Let’s talk about the money
Currency calculation can be hard and if you’re going to do some shopping in Iceland it might be good to familiarize yourself with the krona. When you’re standing at the register about to pay for that gorgeous “Lopapeysa” you’ll know exactly who these guys are and what they represent. Take a look at the Icelandic money, you'll have enough of those left when you've booked your cheap flights to Iceland of course.
The man on the banknote is Brynjólfur Sveinsson, a Lutheran Bishop who the Danish King, Frederick the Third, wanted to appoint as a royal Danish historian. Brynjólfur declined but promised to do what he could to collect manuscripts. He asked all people to turn over their valuable manuscripts and went to great lengths to get them personally if need be. Which is how he got Flateyjarbók (The Book of Flatey), a very valuable manuscript.
For quick thinking: ca. 6-7 €, close to $9
The woman on the banknote is Ragnheiður Jónsdóttir, daughter of the priest Jón Arason, and the wife of two bishops (though not at the same time). Her first husband had been married twice previously and the picture on the bill is based on a picture painted in Copenhagen in which the bishop Gísli Þorláksson stands in the middle of all three of his wives. All three are wearing the big hat and white collar. Ragnheiður was very skillful at crafts and taught embroidery. Various things that she made or owned are on display at Iceland’s National Museum (Þjóðminjasafnið).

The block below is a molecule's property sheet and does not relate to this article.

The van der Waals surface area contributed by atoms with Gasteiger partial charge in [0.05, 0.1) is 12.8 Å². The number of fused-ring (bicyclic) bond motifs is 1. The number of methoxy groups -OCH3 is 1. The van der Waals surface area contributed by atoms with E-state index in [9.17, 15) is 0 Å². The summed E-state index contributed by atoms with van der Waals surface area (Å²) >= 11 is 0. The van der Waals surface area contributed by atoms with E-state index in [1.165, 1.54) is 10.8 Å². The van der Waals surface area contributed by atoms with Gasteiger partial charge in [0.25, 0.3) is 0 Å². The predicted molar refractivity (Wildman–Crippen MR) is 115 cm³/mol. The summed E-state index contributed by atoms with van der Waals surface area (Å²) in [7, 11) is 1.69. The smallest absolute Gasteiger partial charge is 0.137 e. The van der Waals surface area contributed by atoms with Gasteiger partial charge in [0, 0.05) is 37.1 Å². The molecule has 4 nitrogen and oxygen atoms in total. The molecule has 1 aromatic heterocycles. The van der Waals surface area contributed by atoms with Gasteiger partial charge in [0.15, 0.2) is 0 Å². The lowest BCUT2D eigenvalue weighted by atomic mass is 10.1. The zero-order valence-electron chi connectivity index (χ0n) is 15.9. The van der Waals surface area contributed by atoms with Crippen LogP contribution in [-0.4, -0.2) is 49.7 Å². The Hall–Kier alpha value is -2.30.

For quick thinking: ca. 31 € or $45
This bill is brand new, brought into circulation in 2013. The note is dedicated to the poet, linguist, scholar and nature lover Jónas Hallgrímsson. It depicts his picture and, in his own handwriting, some lines from a poem about Mt. Skjaldbreidur. The mountain can be seen in the background and in the forefront stands a plover, a special favorite among birds for Icelanders.
For quick thinking: ca. 64 €, close to $89